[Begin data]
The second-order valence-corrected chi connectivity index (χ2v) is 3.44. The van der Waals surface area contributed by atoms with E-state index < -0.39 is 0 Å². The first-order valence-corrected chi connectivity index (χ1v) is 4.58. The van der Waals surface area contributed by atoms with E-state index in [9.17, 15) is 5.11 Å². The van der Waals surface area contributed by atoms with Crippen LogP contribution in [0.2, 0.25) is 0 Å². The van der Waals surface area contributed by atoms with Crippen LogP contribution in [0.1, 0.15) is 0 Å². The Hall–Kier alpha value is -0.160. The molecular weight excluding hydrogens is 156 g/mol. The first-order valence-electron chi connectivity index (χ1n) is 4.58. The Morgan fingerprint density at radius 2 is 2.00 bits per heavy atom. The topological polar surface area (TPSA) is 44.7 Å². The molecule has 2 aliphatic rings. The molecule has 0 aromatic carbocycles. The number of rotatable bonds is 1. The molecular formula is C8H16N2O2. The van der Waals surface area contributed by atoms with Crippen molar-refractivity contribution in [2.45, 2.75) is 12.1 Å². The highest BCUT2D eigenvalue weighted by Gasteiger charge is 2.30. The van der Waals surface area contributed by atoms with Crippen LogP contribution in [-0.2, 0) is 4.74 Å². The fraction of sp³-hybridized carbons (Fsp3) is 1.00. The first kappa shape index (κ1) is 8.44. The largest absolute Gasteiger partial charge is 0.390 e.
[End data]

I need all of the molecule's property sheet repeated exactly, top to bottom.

The second-order valence-corrected chi connectivity index (χ2v) is 3.44. The van der Waals surface area contributed by atoms with E-state index < -0.39 is 0 Å². The first-order valence-corrected chi connectivity index (χ1v) is 4.58. The van der Waals surface area contributed by atoms with E-state index in [9.17, 15) is 5.11 Å². The van der Waals surface area contributed by atoms with Crippen LogP contribution in [0.2, 0.25) is 0 Å². The van der Waals surface area contributed by atoms with Crippen LogP contribution in [0.1, 0.15) is 0 Å². The Hall–Kier alpha value is -0.160. The molecular weight excluding hydrogens is 156 g/mol. The first-order valence-electron chi connectivity index (χ1n) is 4.58. The Morgan fingerprint density at radius 2 is 2.00 bits per heavy atom. The topological polar surface area (TPSA) is 44.7 Å². The molecule has 2 aliphatic rings. The molecule has 0 aromatic carbocycles. The number of rotatable bonds is 1. The molecular formula is C8H16N2O2. The van der Waals surface area contributed by atoms with Crippen molar-refractivity contribution in [2.45, 2.75) is 12.1 Å². The highest BCUT2D eigenvalue weighted by Gasteiger charge is 2.30. The van der Waals surface area contributed by atoms with Crippen LogP contribution in [-0.2, 0) is 4.74 Å². The fraction of sp³-hybridized carbons (Fsp3) is 1.00. The first kappa shape index (κ1) is 8.44. The largest absolute Gasteiger partial charge is 0.390 e.